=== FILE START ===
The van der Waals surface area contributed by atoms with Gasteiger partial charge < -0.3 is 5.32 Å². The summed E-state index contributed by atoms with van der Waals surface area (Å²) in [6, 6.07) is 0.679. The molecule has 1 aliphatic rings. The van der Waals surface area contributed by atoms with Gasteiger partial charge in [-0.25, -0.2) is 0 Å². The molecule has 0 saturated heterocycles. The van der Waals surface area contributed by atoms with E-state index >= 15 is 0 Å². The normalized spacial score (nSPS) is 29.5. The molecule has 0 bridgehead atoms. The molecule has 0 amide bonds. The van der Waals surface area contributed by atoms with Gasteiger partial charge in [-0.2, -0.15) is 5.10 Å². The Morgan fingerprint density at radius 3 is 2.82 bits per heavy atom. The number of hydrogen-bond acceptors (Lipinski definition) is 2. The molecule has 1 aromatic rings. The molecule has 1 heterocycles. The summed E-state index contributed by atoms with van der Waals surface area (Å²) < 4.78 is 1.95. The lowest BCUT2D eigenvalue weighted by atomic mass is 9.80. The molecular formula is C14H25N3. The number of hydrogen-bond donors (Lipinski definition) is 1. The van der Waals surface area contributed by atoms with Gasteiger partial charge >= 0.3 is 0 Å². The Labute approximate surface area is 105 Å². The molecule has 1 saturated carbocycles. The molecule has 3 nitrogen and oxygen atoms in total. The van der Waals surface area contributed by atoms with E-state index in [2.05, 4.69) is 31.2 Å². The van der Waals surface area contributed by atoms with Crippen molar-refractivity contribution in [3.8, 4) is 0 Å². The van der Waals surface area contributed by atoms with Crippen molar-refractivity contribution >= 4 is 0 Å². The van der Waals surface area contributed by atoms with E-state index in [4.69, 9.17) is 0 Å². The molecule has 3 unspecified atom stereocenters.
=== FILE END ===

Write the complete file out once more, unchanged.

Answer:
The van der Waals surface area contributed by atoms with Gasteiger partial charge < -0.3 is 5.32 Å². The summed E-state index contributed by atoms with van der Waals surface area (Å²) in [6, 6.07) is 0.679. The molecule has 1 aliphatic rings. The van der Waals surface area contributed by atoms with Gasteiger partial charge in [-0.25, -0.2) is 0 Å². The molecule has 0 saturated heterocycles. The van der Waals surface area contributed by atoms with E-state index >= 15 is 0 Å². The normalized spacial score (nSPS) is 29.5. The molecule has 0 bridgehead atoms. The molecule has 0 amide bonds. The van der Waals surface area contributed by atoms with Gasteiger partial charge in [-0.2, -0.15) is 5.10 Å². The Morgan fingerprint density at radius 3 is 2.82 bits per heavy atom. The number of hydrogen-bond acceptors (Lipinski definition) is 2. The molecule has 1 aromatic rings. The molecule has 1 heterocycles. The summed E-state index contributed by atoms with van der Waals surface area (Å²) < 4.78 is 1.95. The lowest BCUT2D eigenvalue weighted by atomic mass is 9.80. The molecular formula is C14H25N3. The number of hydrogen-bond donors (Lipinski definition) is 1. The van der Waals surface area contributed by atoms with Gasteiger partial charge >= 0.3 is 0 Å². The Labute approximate surface area is 105 Å². The molecule has 1 saturated carbocycles. The molecule has 3 nitrogen and oxygen atoms in total. The van der Waals surface area contributed by atoms with E-state index in [2.05, 4.69) is 31.2 Å². The van der Waals surface area contributed by atoms with Crippen molar-refractivity contribution in [3.8, 4) is 0 Å². The van der Waals surface area contributed by atoms with Crippen molar-refractivity contribution >= 4 is 0 Å². The van der Waals surface area contributed by atoms with E-state index in [4.69, 9.17) is 0 Å². The molecule has 3 unspecified atom stereocenters.